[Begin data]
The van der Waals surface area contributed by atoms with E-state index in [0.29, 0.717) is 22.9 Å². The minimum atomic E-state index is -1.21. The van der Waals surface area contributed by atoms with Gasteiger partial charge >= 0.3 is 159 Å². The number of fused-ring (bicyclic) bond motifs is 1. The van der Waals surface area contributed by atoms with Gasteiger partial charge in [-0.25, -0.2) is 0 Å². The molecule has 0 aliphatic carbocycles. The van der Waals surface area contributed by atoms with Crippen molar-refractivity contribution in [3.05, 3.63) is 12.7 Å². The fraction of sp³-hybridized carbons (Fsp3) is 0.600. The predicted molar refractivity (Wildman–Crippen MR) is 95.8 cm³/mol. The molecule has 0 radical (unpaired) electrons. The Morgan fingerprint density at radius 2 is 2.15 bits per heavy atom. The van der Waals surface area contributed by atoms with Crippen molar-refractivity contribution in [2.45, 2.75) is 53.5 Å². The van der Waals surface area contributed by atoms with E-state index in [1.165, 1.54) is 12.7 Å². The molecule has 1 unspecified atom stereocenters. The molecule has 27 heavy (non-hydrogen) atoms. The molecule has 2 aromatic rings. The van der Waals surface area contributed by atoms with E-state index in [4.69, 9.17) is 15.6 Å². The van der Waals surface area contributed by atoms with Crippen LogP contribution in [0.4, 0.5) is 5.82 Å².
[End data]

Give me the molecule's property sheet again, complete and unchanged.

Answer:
The van der Waals surface area contributed by atoms with E-state index in [0.29, 0.717) is 22.9 Å². The minimum atomic E-state index is -1.21. The van der Waals surface area contributed by atoms with Gasteiger partial charge >= 0.3 is 159 Å². The number of fused-ring (bicyclic) bond motifs is 1. The van der Waals surface area contributed by atoms with Gasteiger partial charge in [-0.25, -0.2) is 0 Å². The molecule has 0 aliphatic carbocycles. The van der Waals surface area contributed by atoms with Crippen molar-refractivity contribution in [3.05, 3.63) is 12.7 Å². The fraction of sp³-hybridized carbons (Fsp3) is 0.600. The predicted molar refractivity (Wildman–Crippen MR) is 95.8 cm³/mol. The molecule has 0 radical (unpaired) electrons. The Morgan fingerprint density at radius 2 is 2.15 bits per heavy atom. The van der Waals surface area contributed by atoms with Crippen molar-refractivity contribution in [2.45, 2.75) is 53.5 Å². The van der Waals surface area contributed by atoms with E-state index in [1.165, 1.54) is 12.7 Å². The molecule has 1 unspecified atom stereocenters. The molecule has 27 heavy (non-hydrogen) atoms. The molecule has 2 aromatic rings. The van der Waals surface area contributed by atoms with E-state index in [4.69, 9.17) is 15.6 Å². The van der Waals surface area contributed by atoms with Crippen LogP contribution in [0.4, 0.5) is 5.82 Å².